It is very difficult to estimate the exact length of time that the process of onboarding would take for it to be effective. But in my experience, it is rarely less than six months and it could last for up to a year, especially in more senior roles and in international organisations, that would require them to travel, get to the more international parts of the organisations and the programmes. What I have seen is that when done well, it is a huge investment of time and resource that is well worth the effort as it is all about making the person settle down well, which in turn, drives engagement and retention. The last thing organisations want to see is someone leaving within a year or two of joining or someone who is unable to perform, primarily because they were not supported especially in their early days !

(Originally published in the Third Sector, March 2019)

Friday, 15 February 2019

Getting consultation right

Many of us have been in situations where we appear to have the right consultation processes in place, staff seem to be engaged, original propositions change and the final decisions do reflect what staff have said. Yet, there is a lingering feeling among some that the process was ‘not consultative enough’, that it took too long, or that it was too short, or indeed many felt that they were not heard. I have yet to hear of a situation when there was a consensus that the consultation process was perfect.

I am often then reminded of a story that I heard from one of my teachers in school. It is about a man, his son and their donkey. They were going to a village fair (the story is from India). Some people remarked, “Silly fellows ! Why can’t one of them ride the donkey”? The man thought it was a good idea and asked his son to get on to the donkey. A little later, some people said, “What a disrespectful lad. The father is walking and the son is merrily riding the donkey”. The son dismounted and the man got onto the donkey. Further along, someone commented, “How cruel of the man to be riding the donkey, while his poor son is walking”. So the man asked his son as well to join him and ride the donkey, only for someone then to remark, “Poor donkey, carrying the burden of two people on his back”! So both of them dismounted and decided to carry the donkey instead, much to the amusement of people around them. And as they were navigating over a log that served as a bridge over a stream, they lost their balance and all the three of them fell into the stream.

This simple story is something I have felt quite useful to hold in my head. The main moral of the story is equally simple – You cannot please everybody all the time. And that, I find is key in developing a consultation process. So, what has worked in the cases where the process of consultation has been considered to be reasonably robust or effective or successful ? Here are a few principles :

1.       Clarify purpose : The purpose of a consultation could be to ‘sell’, ‘tell’, ‘consult’ or ‘join’ (ource: Richmond, Virginia P., James C. McCroskey, and Larry Powell. Organizational Communication for Survival. Boston: Pearson, 2013) as a decision making process. Dalmau Consulting refers to Tell-Sell-Test-Consult-Co-create which could work as a spectrum in decision making with the direction towards ‘co-create’ being more engaging and empowering. This clarity would help in communicating to all those involved.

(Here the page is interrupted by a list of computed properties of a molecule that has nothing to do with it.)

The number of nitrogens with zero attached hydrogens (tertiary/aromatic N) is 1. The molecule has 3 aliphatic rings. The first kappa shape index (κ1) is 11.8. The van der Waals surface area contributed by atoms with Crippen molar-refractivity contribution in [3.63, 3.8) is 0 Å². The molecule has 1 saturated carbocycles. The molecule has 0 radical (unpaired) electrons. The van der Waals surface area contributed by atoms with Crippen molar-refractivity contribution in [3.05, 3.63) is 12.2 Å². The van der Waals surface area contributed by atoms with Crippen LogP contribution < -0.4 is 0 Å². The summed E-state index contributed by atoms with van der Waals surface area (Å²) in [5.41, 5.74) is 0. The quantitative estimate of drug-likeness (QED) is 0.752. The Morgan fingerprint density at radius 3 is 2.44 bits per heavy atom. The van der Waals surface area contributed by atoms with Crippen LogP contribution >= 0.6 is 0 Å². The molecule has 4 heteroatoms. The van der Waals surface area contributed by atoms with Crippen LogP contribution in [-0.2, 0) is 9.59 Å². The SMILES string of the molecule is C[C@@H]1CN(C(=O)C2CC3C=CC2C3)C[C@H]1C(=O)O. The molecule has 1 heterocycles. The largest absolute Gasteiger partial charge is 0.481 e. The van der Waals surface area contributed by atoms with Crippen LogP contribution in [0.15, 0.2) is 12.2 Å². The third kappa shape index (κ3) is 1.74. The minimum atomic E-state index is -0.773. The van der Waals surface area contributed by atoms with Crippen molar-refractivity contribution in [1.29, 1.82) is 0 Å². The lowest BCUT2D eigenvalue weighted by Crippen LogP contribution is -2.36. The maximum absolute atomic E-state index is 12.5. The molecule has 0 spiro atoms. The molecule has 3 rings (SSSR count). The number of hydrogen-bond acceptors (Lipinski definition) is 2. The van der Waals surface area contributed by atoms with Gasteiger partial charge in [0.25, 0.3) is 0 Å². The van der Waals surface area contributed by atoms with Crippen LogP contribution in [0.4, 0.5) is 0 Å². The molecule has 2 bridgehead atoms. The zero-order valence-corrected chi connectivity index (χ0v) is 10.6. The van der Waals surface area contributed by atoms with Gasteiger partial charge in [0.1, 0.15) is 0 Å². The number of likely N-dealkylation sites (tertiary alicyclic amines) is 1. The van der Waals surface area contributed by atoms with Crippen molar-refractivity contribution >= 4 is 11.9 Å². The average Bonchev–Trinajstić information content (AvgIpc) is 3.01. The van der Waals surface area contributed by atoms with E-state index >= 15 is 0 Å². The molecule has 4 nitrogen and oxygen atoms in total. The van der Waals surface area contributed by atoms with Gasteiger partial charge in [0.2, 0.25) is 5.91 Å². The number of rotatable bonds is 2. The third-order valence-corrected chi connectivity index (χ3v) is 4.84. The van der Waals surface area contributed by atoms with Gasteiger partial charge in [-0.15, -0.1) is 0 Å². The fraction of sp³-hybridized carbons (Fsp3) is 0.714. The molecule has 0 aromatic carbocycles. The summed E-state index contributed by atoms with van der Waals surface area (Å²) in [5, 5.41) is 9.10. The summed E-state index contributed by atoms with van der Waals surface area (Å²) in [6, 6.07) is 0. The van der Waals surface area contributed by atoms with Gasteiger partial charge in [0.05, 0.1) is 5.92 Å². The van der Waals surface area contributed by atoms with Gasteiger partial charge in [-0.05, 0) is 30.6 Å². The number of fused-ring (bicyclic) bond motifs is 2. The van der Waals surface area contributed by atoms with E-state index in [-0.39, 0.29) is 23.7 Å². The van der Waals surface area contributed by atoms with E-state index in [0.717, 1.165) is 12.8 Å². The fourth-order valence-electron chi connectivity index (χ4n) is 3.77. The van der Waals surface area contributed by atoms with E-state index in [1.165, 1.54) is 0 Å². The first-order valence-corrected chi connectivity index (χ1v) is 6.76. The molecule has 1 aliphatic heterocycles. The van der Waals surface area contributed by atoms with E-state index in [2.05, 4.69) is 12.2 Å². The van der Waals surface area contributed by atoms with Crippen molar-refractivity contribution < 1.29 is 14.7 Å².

2.       Mapping out stakeholders : Decisions taken on strategy, organisational change processes, structure, policies can all have wide ranging impact and/or influence on a wide variety of stakeholders depending upon the size and complexity of the organisation, and it may not just be limited to the senior leaders or managers. Often, it is important to consider the role of the Board and at what time they need to be brought in, given that charity boards have trustees who are volunteers with limited availability of time. Equally, one needs to consider stakeholders who are outside the mainframe of the organisation, e.g. beneficiaries, partners, allies, network members, other members of a federated structure, clients, suppliers, as appropriate.

3.       Detailing a process map : Depending upon the scale or ambition of the change process, there could be various work streams or different groups of people involved or different project teams. And while there could be considerable ambiguity around the sequencing of these, it would be helpful to have an outline of a process map, which then needs to be constantly kept under review so that it can be adapted to any changes needed. A key part of the process map would be to allocate timing for each phase and consider if it clashes with peak activity periods in a year, holiday season etc.

4.       Decision making : The entire purpose of a consultation process is to ensure that staff are engaged, their views heard and a genuine commitment to demonstrate inclusion. The benefit of a consultation process is the plurality of the views and the diverse perspectives that are brought in, especially by those who are most likely to be impacted by any changes, that may not necessarily be evident to all, especially senior managers. That said, at the outset, it is absolutely important that there is clarity on the feedback process i.e. how will the views be considered and communicated, including comments that are not taken on board, so that expectations can be well managed. And very importantly, the process of decision making needs to be explicit. Ultimately, it needs to be clear that decision making is about making the right judgement call, which is a key part of leadership.